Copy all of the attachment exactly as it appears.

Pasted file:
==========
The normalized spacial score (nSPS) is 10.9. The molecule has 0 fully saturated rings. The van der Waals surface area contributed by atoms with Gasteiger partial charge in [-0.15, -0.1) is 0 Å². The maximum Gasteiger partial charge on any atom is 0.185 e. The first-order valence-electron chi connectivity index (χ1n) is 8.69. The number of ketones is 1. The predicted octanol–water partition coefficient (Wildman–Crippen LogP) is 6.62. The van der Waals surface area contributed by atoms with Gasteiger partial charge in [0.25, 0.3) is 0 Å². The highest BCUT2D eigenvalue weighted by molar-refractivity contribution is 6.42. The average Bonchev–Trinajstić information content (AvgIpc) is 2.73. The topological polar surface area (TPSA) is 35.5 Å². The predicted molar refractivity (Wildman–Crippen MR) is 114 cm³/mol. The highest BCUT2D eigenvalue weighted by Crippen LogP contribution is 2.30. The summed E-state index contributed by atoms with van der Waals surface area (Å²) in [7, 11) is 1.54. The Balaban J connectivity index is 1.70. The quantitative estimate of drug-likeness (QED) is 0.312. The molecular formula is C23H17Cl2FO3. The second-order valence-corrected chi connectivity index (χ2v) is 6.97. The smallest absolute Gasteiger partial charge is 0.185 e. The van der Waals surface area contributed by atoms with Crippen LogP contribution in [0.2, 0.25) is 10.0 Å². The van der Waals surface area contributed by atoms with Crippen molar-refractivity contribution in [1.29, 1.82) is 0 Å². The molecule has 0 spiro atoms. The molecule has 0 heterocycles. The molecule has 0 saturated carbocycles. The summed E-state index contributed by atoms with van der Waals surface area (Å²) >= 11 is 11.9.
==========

The normalized spacial score (nSPS) is 10.9. The molecule has 0 fully saturated rings. The van der Waals surface area contributed by atoms with Gasteiger partial charge in [-0.15, -0.1) is 0 Å². The maximum Gasteiger partial charge on any atom is 0.185 e. The first-order valence-electron chi connectivity index (χ1n) is 8.69. The number of ketones is 1. The predicted octanol–water partition coefficient (Wildman–Crippen LogP) is 6.62. The van der Waals surface area contributed by atoms with Gasteiger partial charge in [0.25, 0.3) is 0 Å². The highest BCUT2D eigenvalue weighted by molar-refractivity contribution is 6.42. The average Bonchev–Trinajstić information content (AvgIpc) is 2.73. The topological polar surface area (TPSA) is 35.5 Å². The predicted molar refractivity (Wildman–Crippen MR) is 114 cm³/mol. The highest BCUT2D eigenvalue weighted by Crippen LogP contribution is 2.30. The summed E-state index contributed by atoms with van der Waals surface area (Å²) in [7, 11) is 1.54. The Balaban J connectivity index is 1.70. The quantitative estimate of drug-likeness (QED) is 0.312. The molecular formula is C23H17Cl2FO3. The second-order valence-corrected chi connectivity index (χ2v) is 6.97. The smallest absolute Gasteiger partial charge is 0.185 e. The van der Waals surface area contributed by atoms with Crippen LogP contribution in [0.2, 0.25) is 10.0 Å². The van der Waals surface area contributed by atoms with Crippen molar-refractivity contribution in [1.29, 1.82) is 0 Å². The molecule has 0 spiro atoms. The molecule has 0 heterocycles. The molecule has 0 saturated carbocycles. The summed E-state index contributed by atoms with van der Waals surface area (Å²) >= 11 is 11.9.